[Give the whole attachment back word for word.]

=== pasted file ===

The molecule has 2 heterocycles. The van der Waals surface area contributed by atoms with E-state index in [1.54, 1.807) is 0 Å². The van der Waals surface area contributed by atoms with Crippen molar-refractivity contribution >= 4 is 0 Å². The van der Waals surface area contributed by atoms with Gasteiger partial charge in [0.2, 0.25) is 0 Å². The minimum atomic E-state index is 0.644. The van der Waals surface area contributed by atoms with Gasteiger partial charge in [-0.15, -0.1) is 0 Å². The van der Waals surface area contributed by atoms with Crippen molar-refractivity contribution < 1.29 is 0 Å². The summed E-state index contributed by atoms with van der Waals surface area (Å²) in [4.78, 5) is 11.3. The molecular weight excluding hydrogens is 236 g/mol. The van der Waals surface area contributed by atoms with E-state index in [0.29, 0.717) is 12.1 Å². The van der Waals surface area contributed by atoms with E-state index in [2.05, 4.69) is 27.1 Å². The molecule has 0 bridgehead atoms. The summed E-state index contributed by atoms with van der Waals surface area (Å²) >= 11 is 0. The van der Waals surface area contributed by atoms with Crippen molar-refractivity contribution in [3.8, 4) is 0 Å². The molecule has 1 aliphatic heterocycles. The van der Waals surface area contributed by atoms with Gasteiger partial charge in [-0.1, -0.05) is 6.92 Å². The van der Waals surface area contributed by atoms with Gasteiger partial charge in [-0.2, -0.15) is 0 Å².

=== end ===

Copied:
The molecule has 2 heterocycles. The van der Waals surface area contributed by atoms with E-state index in [1.54, 1.807) is 0 Å². The van der Waals surface area contributed by atoms with Crippen molar-refractivity contribution >= 4 is 0 Å². The van der Waals surface area contributed by atoms with Gasteiger partial charge in [0.2, 0.25) is 0 Å². The minimum atomic E-state index is 0.644. The van der Waals surface area contributed by atoms with Gasteiger partial charge in [-0.15, -0.1) is 0 Å². The van der Waals surface area contributed by atoms with Crippen molar-refractivity contribution < 1.29 is 0 Å². The summed E-state index contributed by atoms with van der Waals surface area (Å²) in [4.78, 5) is 11.3. The molecular weight excluding hydrogens is 236 g/mol. The van der Waals surface area contributed by atoms with E-state index in [0.29, 0.717) is 12.1 Å². The van der Waals surface area contributed by atoms with E-state index in [2.05, 4.69) is 27.1 Å². The molecule has 0 bridgehead atoms. The summed E-state index contributed by atoms with van der Waals surface area (Å²) >= 11 is 0. The van der Waals surface area contributed by atoms with Crippen molar-refractivity contribution in [3.8, 4) is 0 Å². The molecule has 1 aliphatic heterocycles. The van der Waals surface area contributed by atoms with Gasteiger partial charge in [-0.1, -0.05) is 6.92 Å². The van der Waals surface area contributed by atoms with Gasteiger partial charge in [-0.2, -0.15) is 0 Å².